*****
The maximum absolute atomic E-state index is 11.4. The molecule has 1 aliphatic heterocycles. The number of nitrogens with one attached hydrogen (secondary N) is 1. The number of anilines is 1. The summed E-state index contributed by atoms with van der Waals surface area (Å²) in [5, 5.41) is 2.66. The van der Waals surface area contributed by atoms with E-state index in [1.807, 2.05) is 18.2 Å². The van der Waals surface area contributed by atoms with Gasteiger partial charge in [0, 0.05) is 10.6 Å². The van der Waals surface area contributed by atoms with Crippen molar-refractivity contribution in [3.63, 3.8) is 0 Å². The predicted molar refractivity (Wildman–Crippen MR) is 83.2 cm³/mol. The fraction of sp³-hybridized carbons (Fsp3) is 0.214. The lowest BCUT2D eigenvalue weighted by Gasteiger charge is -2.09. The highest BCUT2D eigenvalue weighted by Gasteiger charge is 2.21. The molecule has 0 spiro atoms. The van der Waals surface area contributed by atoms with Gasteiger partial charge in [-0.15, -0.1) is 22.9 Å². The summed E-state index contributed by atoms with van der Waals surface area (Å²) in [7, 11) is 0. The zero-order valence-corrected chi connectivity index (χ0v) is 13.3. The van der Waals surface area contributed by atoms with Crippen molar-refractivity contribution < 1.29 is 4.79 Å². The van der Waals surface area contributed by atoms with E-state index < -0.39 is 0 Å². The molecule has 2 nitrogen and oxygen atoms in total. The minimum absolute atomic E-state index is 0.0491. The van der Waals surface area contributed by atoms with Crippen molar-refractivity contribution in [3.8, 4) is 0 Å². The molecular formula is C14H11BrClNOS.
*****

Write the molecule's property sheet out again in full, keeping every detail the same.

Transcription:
The maximum absolute atomic E-state index is 11.4. The molecule has 1 aliphatic heterocycles. The number of nitrogens with one attached hydrogen (secondary N) is 1. The number of anilines is 1. The summed E-state index contributed by atoms with van der Waals surface area (Å²) in [5, 5.41) is 2.66. The van der Waals surface area contributed by atoms with E-state index in [1.807, 2.05) is 18.2 Å². The van der Waals surface area contributed by atoms with Gasteiger partial charge in [0, 0.05) is 10.6 Å². The van der Waals surface area contributed by atoms with Crippen molar-refractivity contribution in [3.63, 3.8) is 0 Å². The predicted molar refractivity (Wildman–Crippen MR) is 83.2 cm³/mol. The fraction of sp³-hybridized carbons (Fsp3) is 0.214. The lowest BCUT2D eigenvalue weighted by Gasteiger charge is -2.09. The highest BCUT2D eigenvalue weighted by Gasteiger charge is 2.21. The molecule has 0 spiro atoms. The van der Waals surface area contributed by atoms with Gasteiger partial charge in [-0.15, -0.1) is 22.9 Å². The summed E-state index contributed by atoms with van der Waals surface area (Å²) in [7, 11) is 0. The zero-order valence-corrected chi connectivity index (χ0v) is 13.3. The van der Waals surface area contributed by atoms with Crippen molar-refractivity contribution < 1.29 is 4.79 Å². The van der Waals surface area contributed by atoms with E-state index < -0.39 is 0 Å². The molecule has 2 nitrogen and oxygen atoms in total. The minimum absolute atomic E-state index is 0.0491. The van der Waals surface area contributed by atoms with Crippen molar-refractivity contribution in [3.8, 4) is 0 Å². The molecular formula is C14H11BrClNOS.